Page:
When Lestrade came over to his house again that night – after a late night of dealing with Sherlock and a vicious homicide – he found a forest green bag sitting on the coffee table along with an envelope. Mycroft was nowhere to be found at that time, though. Greg shrugged and sat down, noticing that the gift bag was addressed to him. He picked it up and opened it, silver tissue paper wrapped around whatever was inside.
He furrowed his brow and withdrew the item, unraveling the paper from around it. It was some kind of green cloth – the bag matched it perfectly. As he unrolled the bunch of fabric, his eyes widened and his mouth fell open slightly.
He was holding an exact copy of his favorite shirt from his championship days. A smile appeared across his lips. “It’s a genuine shirt from the championship. I found a website online that actually sells collegiate championship gear”Mycroft said as he came from his office, his tie loosened, top button undone, and shirt sleeves rolled. Greg knew that this was the equivalent of Mycroft relaxing during work. “Go on, open the envelope too.”
Greg nodded, setting the shirt aside. “Okay.”
He unfolded the flap of the envelope and out fell two tickets. They were tickets for a home game at his university, dated for the following weekend. “Mycroft, you amazing bastard.”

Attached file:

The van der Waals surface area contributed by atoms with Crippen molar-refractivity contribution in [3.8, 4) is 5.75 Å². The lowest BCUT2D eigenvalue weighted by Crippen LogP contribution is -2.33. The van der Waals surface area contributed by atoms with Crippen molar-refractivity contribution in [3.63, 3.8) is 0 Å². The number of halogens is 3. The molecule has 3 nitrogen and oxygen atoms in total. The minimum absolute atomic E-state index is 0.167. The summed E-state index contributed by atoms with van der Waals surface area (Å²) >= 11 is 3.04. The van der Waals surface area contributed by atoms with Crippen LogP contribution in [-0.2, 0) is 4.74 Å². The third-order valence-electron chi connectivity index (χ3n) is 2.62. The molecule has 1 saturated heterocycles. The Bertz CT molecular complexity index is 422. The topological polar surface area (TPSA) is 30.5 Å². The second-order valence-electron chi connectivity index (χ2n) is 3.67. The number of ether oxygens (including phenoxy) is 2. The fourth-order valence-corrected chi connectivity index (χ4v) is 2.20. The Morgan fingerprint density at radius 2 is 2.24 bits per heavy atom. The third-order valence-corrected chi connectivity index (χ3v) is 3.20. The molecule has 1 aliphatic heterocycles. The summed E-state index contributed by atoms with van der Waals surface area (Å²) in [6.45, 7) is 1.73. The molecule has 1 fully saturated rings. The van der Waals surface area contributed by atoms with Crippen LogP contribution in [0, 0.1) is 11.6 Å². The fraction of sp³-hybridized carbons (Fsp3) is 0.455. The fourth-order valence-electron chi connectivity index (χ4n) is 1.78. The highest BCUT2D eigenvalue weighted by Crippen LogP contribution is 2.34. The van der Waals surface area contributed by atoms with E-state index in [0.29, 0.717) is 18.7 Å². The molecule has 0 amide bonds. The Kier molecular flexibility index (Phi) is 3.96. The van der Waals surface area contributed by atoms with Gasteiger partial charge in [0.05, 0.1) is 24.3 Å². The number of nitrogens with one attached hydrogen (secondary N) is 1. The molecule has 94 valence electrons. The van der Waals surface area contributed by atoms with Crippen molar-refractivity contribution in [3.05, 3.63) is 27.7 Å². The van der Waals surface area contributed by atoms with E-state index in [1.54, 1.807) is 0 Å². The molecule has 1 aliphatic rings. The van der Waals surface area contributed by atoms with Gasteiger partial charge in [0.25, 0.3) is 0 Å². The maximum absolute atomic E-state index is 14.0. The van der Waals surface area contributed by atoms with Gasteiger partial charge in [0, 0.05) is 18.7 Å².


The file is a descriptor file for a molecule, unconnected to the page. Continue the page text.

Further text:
Mycroft chuckled and waved a hand dismissively. “I like seeing you happy, Gregory.”
“Thank you, Mycroft. Come here.” Greg said. Mycroft did just that, and the DI wrapped his arms around the other man. “You know, this means that you can have the old one.”
Mycroft chuckled softly. “That old thing? Surely you just want to get rid of–
“I don’t, actually. This is a wonderfully thoughtful gift, Myc. But I really do want you to have the old one. You don’t have to wear it in public; I know that is way too much to ask. But I do want you to have it. For pyjamas or something, at the very least. Do whatever you want with it.”
Mycroft stole a kiss from his boyfriend and nodded. “It would be an honor, Gregory. Thank you.”
“No, thank you. This is an amazing gift. I am so lucky to be with you.” Greg said. Mycroft felt his face grow hot, but it was nothing compared to the warm feeling rushing through his insides as Greg said those words.